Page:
Ubuntu Developers Summit
So Wim Taymans, Tim-Philipp Müller and myself will be attending the Ubuntu Developers Summit next with in Mountain View,California. We will be there to discuss issues and opportunities for improving
multimedia support in Ubuntu and friends. We will try to attend as many of the multimedia related tracks as possible.

Elisa

Grabbed the subversion branch of Elisa yesterday in order to try to help out with cleaning up the licensing before release. The new default theme is looking really sweet and the ability of the new backend ‘pigment’ to run on any backend we want to will be a great advancement. Anyway before we release I need to go over both Elisa and Pigment and verify that all the files have a copyright header and that it is the correct ones :)

Cedega by NVidia
Discovered today that Nvidia are offering a download of Cedega
through the demo downloads site NZone. Hope its a sign that linux is becoming a gaming platform that commercial vendors have started to notice.

A Scanner Darkly
Saw the movie ‘A Scanner Darkly yesterday at the cinema. Well the animation effect was fun for the first 15 minutes, after that the fact that the movie was just extremely boring started to kick in. Considered leaving the cinema at mutiple times before it was done playing.

4 thoughts on “”

  1. Started offering cedega? They did this a long long time ago, 4.4 was well over a year ago. Simple fact is cedega isn’t upto much, the point2play interface doesn’t integrate with the shell correctly and there are hundreds of permission issues which cedega need to get over and fix, I have to run most games as root using cedega, which isn’t ideal!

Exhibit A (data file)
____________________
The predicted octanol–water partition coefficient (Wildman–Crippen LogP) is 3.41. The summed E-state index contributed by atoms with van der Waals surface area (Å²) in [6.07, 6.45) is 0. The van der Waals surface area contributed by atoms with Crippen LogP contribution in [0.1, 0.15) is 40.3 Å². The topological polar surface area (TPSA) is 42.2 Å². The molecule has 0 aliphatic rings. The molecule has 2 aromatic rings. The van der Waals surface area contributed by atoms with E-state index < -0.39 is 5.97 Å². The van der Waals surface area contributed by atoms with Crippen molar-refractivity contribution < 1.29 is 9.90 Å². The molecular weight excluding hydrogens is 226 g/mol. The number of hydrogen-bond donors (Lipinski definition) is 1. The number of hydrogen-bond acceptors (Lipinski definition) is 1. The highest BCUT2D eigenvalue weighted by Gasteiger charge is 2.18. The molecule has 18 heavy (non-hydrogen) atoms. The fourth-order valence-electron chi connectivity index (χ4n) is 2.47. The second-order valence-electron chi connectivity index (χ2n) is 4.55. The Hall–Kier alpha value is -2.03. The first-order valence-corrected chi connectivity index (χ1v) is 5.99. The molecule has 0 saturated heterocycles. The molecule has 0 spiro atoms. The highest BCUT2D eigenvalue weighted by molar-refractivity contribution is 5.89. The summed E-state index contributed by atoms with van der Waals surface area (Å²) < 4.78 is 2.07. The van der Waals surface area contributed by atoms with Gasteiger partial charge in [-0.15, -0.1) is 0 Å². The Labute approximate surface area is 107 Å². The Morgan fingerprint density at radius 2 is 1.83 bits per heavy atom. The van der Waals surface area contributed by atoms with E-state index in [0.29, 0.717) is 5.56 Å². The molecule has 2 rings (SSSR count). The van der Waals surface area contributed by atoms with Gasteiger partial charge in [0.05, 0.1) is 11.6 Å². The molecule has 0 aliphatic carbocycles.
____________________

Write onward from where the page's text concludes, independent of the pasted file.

I will hopefully be supporting both cvscedega (free) and cedega through wine-doors when I eventually finish off what it is I’m currently doing with it. However nvidia want to start pushing cedega hard, hopefully wine-doors will bridge the usability/finance gap of cedega through cvscedega and winehq brands of wine.

  2. Supporting Cedega can only serve to depreciate Linux as an install target for game developers themselves. The last thing Linux needs, to be taken seriously as a gaming platform, is a context for running DX code on Linux, or Mac OS X for that matter. We need native games, not games that live in the shadow of the latest DX version. Cedega only underscores Windows as the defacto gaming platform and encourages developers to ignore portable development strategies altogether.

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